Chief executive officers (CEOs) in Saudi remain moderately optimistic about the growth prospects of the Kingdom’s economy, as it diversifies away from oil, according to a survey by KPMG Al Fozan & Partners, an audit, tax and advisory service provider.
The cautiously pragmatic outlook of the CEOs in Saudi Arabia also reflects the fast-changing and challenging domestic and global environment, such as the slowdown in the private sector and looming trade wars.
In its second edition of the “Saudi Arabia CEO Outlook 2018” report, KPMG Al Fozan & Partners said nearly two-thirds of Saudi CEOs are positive about the future growth prospects of the economy and remain positive about the government’s economic diversity programs and initiatives to reduce oil dependence, notably the Saudi Vision 2030 and its realization programs.
In this year’s findings, 92% of CEOs in Saudi Arabia are confident about the growth of both their companies and industries over the next three years. The latest results are in continuation of the 2017 survey, in which, 98% remained confident about their organisation’s future growth, while 90% were confident about their industry.
(Abdullah Al-Fozan, Chairman of KPMG in Saudi Arabia)
The latest CEO survey is based on the input of 50 CEOs in Saudi Arabia, who took part in the KPMG’s “Global CEO Outlook” report. It draws parallel insight from the “Global CEO Outlook” report and assesses some of the important international trends impacting Saudi Arabia as well as how companies can face and chart new business strategies for success over the next three years.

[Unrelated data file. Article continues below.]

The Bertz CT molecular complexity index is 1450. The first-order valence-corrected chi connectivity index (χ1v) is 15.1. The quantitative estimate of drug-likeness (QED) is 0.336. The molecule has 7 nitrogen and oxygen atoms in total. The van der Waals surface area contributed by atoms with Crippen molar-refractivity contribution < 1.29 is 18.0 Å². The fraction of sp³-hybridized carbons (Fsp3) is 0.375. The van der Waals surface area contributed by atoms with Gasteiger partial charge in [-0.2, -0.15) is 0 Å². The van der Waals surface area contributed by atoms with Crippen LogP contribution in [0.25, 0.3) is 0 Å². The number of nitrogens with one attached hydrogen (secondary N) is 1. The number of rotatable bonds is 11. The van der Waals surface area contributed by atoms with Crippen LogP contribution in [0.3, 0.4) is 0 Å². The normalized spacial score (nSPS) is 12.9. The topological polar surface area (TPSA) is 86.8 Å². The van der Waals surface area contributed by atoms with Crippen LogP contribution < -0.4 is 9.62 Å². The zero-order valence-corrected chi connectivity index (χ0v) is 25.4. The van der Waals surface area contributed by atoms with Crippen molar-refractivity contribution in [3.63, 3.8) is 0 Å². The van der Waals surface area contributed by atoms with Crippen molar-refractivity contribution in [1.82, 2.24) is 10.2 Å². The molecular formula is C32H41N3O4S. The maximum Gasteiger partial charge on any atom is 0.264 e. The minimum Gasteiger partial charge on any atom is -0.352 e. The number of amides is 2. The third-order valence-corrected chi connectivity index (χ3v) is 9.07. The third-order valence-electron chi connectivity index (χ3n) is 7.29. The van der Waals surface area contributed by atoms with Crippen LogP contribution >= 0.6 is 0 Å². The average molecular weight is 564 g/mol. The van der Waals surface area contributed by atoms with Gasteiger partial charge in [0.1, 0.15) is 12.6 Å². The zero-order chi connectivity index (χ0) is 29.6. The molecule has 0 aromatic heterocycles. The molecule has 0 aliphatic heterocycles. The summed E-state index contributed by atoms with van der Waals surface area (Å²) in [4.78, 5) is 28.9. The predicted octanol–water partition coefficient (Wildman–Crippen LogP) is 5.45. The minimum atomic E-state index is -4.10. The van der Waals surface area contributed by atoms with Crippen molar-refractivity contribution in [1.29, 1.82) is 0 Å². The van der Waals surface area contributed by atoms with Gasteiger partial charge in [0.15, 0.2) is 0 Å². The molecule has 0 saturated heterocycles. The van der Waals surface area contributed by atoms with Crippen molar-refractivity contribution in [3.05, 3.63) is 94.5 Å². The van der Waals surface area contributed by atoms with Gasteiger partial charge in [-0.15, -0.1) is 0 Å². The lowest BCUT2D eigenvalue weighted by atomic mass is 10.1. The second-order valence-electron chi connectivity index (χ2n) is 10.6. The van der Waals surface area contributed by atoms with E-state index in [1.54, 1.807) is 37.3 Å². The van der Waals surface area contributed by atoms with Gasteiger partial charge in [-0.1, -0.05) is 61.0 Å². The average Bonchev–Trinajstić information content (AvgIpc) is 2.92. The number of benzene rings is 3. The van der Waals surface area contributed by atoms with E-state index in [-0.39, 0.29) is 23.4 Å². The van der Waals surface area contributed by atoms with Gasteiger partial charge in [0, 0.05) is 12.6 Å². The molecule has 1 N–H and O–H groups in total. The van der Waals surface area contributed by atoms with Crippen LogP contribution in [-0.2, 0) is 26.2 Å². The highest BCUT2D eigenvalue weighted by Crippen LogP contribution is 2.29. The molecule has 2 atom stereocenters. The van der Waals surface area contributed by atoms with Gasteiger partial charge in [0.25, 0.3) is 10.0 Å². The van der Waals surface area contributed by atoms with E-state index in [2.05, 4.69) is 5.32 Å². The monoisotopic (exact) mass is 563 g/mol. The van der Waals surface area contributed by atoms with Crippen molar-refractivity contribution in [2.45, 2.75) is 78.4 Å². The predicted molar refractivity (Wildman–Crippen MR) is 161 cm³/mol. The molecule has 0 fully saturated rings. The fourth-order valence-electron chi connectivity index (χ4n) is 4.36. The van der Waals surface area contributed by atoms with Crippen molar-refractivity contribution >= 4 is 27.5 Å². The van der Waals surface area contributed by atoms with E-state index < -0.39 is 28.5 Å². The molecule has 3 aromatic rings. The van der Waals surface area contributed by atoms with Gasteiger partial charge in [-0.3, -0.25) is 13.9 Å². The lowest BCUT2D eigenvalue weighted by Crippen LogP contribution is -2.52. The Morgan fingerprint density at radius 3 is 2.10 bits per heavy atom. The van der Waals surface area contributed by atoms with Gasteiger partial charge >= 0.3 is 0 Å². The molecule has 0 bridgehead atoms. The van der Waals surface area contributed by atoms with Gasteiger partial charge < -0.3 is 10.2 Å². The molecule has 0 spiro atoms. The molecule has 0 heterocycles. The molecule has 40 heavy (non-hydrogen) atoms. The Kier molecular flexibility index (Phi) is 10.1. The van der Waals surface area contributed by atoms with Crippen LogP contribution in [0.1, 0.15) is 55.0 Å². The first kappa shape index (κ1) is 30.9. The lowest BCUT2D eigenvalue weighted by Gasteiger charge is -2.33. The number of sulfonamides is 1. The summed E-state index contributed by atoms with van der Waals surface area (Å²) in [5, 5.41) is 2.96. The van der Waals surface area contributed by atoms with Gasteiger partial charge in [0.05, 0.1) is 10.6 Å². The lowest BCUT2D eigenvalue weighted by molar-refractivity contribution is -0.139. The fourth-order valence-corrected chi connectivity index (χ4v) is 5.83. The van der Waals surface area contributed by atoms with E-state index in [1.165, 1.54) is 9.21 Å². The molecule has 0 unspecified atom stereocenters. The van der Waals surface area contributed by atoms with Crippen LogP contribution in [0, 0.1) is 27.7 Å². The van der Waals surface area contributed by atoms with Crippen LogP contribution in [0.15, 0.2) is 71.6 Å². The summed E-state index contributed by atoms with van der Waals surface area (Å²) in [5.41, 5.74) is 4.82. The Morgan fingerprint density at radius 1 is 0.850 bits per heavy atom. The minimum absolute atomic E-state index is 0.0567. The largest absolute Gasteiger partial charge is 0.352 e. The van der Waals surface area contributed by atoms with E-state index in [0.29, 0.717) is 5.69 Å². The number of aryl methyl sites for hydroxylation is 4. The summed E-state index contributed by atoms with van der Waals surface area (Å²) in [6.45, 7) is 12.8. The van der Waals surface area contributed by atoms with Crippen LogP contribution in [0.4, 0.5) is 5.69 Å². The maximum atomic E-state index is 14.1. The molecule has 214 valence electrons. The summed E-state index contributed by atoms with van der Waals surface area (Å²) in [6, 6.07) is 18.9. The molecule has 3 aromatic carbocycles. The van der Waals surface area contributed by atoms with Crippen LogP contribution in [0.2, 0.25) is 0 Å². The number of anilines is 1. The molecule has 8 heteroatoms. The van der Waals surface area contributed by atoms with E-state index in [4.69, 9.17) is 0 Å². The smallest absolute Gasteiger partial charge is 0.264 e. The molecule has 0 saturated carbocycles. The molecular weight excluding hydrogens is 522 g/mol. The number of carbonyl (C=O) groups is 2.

While the report found that global CEOs have become less positive about global growth compared with the previous year, CEOs in Saudi Arabia are more confident about future growth prospects than their global peers. The confidence level of Saudi CEOs about the global economy stood at 94% this year as against 55% last year.
Meanwhile, Saudi CEOs rank “return to territorialism” as one of the key challenges to their growth, with 74% finding it as one of the top three risks faced by their organization.
Abdullah Al-Fozan, Chairman of KPMG in Saudi Arabia, noted: “GCC economies have been experiencing an unprecedented change in the wake of a prolonged period of low oil prices. However, as Saudi Arabia embraces robust national strategies of economic diversification, its CEOs have expressed a very encouraging level of confidence in their business for the next three years.”
He added: “Saudi Arabian CEOs are positive about future growth, considering the economy is diversifying away from oil and real growth is expected to be supported by services and manufacturing. Moreover, a moderate recovery in oil production levels and marginally higher public spending are also expected to support a positive macroeconomic outlook”.
According to Arvind Singhi, Head of Clients and Markets at KPMG in Saudi Arabia, 62% of the Saudi CEOs indicate developed markets as their biggest priority for geographical expansion over the next three years, with North America and Australia being the most important regions.
In comparison, 70% of global CEOs said that the biggest priority for geographical expansion was emerging markets, especially Central America, South America and Eastern Europe.
“A key reason for this is that the fast pace and advancement of new and emerging technologies in developed economies, compared to emerging economies, provides greater incentives for Saudi Arabia to invest in developed markets. However, recent trends also suggest a look to the east for investments which is evidenced by the recent announcement where Public Investment Fund (PIF), Saudi Arabia’s Sovereign Investment Fund, joins Russia and China to form a $2.5 billion ‘trilateral’ investment fund,” Singhi stated.
In light of economic uncertainties, 55% of CEOs worldwide realistically expect top-line growth of less than 2% over the next three years. However, respondents in Saudi Arabia are more cautious, with 76% having similar expectations.
“In 2017, 75% of CEOs were anticipating comparatively higher growth between 2% and 5%. The decline this year can be attributed to CEOs being cautious and pragmatic due to the global threat of a ‘return to territorialism’ and a cautious regional growth outlook,” Singhi concluded.